if (user != null) {
        Map<User, HttpSession> logins = (Map<User, HttpSession>) event.getSession().getServletContext().getAttribute("logins");
Tuesday, December 6, 2022

When I get this issue, the solution that I found to get my project working was to generate a new token with data from older token on each new request.

My solution, that works for me, is bad, ugly, and can generate more issues if you have many async requests and your API(or business core) server is slow.

For now is working, but I will investigate more this issue, cause after 0.5.3 version the issue continues.


Request 1 (GET /login):

Some guest data on token

Request 2 (POST /login response):

User data merged with guest data on old token generating a new token

Procedural code example(you can do better =) ), you can run this on routes.php out of routes, I say that is ugly haha:

// ----------------------------------------------------------------
// ----------------------------------------------------------------
$authToken = null;
$getAuthToken = function() use ($authToken, $Response) {
    if($authToken === null) {
         $authToken = JWTAuth::parseToken();
    return $authToken;

$getLoggedUser = function() use ($getAuthToken) {
    return $getAuthToken()->authenticate();

$getAuthPayload = function() use ($getAuthToken) {
    try {
        return $getAuthToken()->getPayload();
    } catch (Exception $e) {
        return [];

$mountAuthPayload = function($customPayload) use ($getLoggedUser, $getAuthPayload) {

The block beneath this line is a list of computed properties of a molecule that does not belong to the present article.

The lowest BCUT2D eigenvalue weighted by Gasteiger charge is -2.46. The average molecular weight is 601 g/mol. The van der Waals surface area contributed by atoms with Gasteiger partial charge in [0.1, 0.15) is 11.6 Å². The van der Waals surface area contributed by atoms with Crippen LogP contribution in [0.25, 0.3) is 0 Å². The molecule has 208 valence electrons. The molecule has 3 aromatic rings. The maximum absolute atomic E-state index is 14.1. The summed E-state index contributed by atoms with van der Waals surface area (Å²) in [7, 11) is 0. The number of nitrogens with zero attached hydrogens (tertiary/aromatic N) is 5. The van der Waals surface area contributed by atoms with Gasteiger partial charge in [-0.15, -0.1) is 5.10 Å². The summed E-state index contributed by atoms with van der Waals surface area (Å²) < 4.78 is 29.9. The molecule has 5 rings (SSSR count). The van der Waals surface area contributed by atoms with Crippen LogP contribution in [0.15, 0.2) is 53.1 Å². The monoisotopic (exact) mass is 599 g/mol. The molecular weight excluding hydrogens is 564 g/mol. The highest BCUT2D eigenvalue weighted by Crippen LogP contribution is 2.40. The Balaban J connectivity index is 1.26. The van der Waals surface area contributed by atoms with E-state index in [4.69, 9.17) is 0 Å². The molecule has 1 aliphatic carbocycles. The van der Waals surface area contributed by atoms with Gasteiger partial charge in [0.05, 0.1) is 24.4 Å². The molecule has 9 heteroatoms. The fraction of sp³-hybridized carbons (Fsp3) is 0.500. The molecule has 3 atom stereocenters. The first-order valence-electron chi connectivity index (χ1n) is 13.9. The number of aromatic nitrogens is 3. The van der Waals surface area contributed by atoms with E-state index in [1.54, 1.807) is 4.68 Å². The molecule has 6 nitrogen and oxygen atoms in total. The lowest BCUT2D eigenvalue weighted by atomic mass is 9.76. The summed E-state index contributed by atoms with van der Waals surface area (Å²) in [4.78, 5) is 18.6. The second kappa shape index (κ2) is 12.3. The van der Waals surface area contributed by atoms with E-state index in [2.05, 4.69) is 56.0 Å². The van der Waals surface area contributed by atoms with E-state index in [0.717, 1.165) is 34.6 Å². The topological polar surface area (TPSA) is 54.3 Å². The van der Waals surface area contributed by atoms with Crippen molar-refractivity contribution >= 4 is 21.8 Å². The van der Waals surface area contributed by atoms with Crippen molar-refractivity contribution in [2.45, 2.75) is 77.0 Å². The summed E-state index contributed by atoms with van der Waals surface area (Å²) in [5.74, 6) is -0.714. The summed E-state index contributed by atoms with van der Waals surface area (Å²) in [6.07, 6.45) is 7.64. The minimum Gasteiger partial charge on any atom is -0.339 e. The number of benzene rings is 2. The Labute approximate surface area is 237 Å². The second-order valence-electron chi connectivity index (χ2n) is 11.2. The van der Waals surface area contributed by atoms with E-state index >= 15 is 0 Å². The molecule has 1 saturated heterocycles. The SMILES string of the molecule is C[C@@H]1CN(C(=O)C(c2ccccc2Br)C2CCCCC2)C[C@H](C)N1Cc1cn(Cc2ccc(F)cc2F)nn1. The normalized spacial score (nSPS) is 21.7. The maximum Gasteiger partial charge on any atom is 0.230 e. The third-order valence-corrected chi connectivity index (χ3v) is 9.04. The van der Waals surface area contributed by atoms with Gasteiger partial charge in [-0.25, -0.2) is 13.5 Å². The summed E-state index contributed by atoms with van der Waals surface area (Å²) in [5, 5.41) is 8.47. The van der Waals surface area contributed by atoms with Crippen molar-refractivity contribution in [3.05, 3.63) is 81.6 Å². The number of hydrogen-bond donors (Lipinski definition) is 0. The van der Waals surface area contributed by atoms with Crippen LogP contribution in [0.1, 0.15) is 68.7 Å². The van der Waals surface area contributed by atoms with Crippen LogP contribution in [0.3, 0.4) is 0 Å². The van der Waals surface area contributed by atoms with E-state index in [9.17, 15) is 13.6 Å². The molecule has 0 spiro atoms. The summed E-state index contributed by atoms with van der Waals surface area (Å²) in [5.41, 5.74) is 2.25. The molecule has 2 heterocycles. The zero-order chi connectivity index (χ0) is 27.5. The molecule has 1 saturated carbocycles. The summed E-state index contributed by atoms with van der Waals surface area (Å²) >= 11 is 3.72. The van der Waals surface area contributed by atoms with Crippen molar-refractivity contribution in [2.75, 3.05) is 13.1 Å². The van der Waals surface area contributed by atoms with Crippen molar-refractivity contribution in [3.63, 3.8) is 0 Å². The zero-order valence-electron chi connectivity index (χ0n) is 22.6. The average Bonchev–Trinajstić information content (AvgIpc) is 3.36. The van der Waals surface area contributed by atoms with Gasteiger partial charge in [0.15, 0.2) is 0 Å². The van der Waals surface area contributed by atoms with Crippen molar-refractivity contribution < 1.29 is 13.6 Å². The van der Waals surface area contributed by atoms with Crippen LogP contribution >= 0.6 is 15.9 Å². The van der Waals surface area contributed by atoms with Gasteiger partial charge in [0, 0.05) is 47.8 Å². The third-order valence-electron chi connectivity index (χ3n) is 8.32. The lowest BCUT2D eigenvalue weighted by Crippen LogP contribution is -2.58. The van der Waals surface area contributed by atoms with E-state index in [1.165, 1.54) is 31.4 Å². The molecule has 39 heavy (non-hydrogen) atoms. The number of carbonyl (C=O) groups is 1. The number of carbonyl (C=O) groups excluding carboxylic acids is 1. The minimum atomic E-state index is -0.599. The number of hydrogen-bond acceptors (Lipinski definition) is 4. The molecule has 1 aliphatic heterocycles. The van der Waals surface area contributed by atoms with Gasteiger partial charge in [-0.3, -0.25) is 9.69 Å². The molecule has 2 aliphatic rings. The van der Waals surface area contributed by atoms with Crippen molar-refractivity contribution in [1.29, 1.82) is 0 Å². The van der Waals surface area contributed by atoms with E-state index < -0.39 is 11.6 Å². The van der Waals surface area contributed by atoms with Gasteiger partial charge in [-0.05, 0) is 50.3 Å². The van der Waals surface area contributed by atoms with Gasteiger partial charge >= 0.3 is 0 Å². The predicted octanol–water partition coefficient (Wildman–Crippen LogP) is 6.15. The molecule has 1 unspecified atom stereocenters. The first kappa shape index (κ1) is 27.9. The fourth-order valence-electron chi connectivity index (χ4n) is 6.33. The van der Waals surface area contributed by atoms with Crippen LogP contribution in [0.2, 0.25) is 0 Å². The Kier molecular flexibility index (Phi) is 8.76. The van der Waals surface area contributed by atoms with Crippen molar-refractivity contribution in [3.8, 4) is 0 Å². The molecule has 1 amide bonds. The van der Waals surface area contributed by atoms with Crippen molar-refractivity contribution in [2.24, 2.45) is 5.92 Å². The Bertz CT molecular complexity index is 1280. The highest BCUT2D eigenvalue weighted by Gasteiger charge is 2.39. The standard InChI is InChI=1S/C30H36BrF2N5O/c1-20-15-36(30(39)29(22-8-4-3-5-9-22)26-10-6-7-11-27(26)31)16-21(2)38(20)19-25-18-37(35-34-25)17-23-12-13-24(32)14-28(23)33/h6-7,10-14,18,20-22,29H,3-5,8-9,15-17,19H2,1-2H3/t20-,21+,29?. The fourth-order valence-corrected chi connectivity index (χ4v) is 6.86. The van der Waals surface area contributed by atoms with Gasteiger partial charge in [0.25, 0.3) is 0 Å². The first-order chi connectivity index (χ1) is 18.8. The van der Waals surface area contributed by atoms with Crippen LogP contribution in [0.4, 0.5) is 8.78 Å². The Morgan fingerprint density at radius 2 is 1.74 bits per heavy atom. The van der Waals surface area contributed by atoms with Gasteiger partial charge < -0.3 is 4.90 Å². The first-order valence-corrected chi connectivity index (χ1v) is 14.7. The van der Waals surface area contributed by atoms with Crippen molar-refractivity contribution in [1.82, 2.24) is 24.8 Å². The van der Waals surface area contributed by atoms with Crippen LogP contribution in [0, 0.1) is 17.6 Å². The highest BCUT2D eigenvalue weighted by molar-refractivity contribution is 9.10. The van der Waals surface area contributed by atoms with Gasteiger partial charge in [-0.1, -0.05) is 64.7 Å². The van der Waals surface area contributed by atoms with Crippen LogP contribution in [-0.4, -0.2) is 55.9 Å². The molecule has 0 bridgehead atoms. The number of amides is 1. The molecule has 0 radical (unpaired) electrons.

$currentPayload = [];
    try {
        $currentAuthPayload = $getAuthPayload();
        if(count($currentAuthPayload)) {
            $currentPayload = $currentAuthPayload->toArray();
        try {
            if($user = $getLoggedUser()) {
                $currentPayload['user'] = $user;
            $currentPayload['isGuest'] = false;
        } catch (Exception $e) {
            // is guest
    } catch(Exception $e) {
        // Impossible to parse token

    foreach ($customPayload as $key => $value) {
        $currentPayload[$key] = $value;

    return $currentPayload;

// ----------------------------------------------------------------
// ----------------------------------------------------------------
try {
    $payload = ['isGuest' => false];
} catch (Exception $e) {
    $payload = ['isGuest' => true];

try {
    $payload = $mountAuthPayload($payload);
} catch (Exception $e) {
    // Make nothing cause token is invalid, expired, etc., or not exists.
    // Like a guest session. Create a token without user data.

Some route(simple example to save user mobile device):

Route::group(['middleware' => ['before' => 'jwt.auth', 'after' => 'jwt.refresh']], function () use ($getLoggedUser, $mountAuthPayload) {
    Route::post('/session/device', function () use ($Response, $getLoggedUser, $mountAuthPayload) {
        $Response = new IlluminateHttpResponse();
        $user = $getLoggedUser();

        // code to save on database the user device from current "session"...

        $payload = app('tymon.jwt.payload.factory')->make($mountAuthPayload(['device' => $user->device->last()->toArray()]));
        $token = JWTAuth::encode($payload);
        $Response->header('Authorization', 'Bearer ' . $token);

        $responseContent = ['setted' => 'true'];

        return $Response;
Wednesday, September 21, 2022